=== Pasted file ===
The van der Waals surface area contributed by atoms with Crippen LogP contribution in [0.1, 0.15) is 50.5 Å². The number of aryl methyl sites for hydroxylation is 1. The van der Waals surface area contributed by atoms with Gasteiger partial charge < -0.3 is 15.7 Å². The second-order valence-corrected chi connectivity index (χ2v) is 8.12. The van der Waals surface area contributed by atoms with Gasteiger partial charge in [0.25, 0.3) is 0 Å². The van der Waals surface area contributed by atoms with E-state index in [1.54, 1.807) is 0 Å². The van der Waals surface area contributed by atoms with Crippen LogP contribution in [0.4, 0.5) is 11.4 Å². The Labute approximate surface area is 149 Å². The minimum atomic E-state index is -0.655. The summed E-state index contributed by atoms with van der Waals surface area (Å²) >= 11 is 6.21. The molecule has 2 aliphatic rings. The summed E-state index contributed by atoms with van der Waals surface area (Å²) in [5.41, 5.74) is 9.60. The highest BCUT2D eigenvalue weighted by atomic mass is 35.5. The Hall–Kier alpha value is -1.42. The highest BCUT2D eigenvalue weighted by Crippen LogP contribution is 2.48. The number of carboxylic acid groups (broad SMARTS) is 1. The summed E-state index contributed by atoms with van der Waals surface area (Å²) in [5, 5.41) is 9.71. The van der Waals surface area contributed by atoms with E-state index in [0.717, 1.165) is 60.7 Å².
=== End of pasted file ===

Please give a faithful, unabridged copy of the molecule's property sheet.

The van der Waals surface area contributed by atoms with Crippen LogP contribution in [0.1, 0.15) is 50.5 Å². The number of aryl methyl sites for hydroxylation is 1. The van der Waals surface area contributed by atoms with Gasteiger partial charge < -0.3 is 15.7 Å². The second-order valence-corrected chi connectivity index (χ2v) is 8.12. The van der Waals surface area contributed by atoms with Gasteiger partial charge in [0.25, 0.3) is 0 Å². The van der Waals surface area contributed by atoms with E-state index in [1.54, 1.807) is 0 Å². The van der Waals surface area contributed by atoms with Crippen LogP contribution in [0.4, 0.5) is 11.4 Å². The Labute approximate surface area is 149 Å². The minimum atomic E-state index is -0.655. The summed E-state index contributed by atoms with van der Waals surface area (Å²) >= 11 is 6.21. The molecule has 2 aliphatic rings. The summed E-state index contributed by atoms with van der Waals surface area (Å²) in [5.41, 5.74) is 9.60. The highest BCUT2D eigenvalue weighted by atomic mass is 35.5. The Hall–Kier alpha value is -1.42. The highest BCUT2D eigenvalue weighted by Crippen LogP contribution is 2.48. The number of carboxylic acid groups (broad SMARTS) is 1. The summed E-state index contributed by atoms with van der Waals surface area (Å²) in [5, 5.41) is 9.71. The van der Waals surface area contributed by atoms with E-state index in [0.717, 1.165) is 60.7 Å².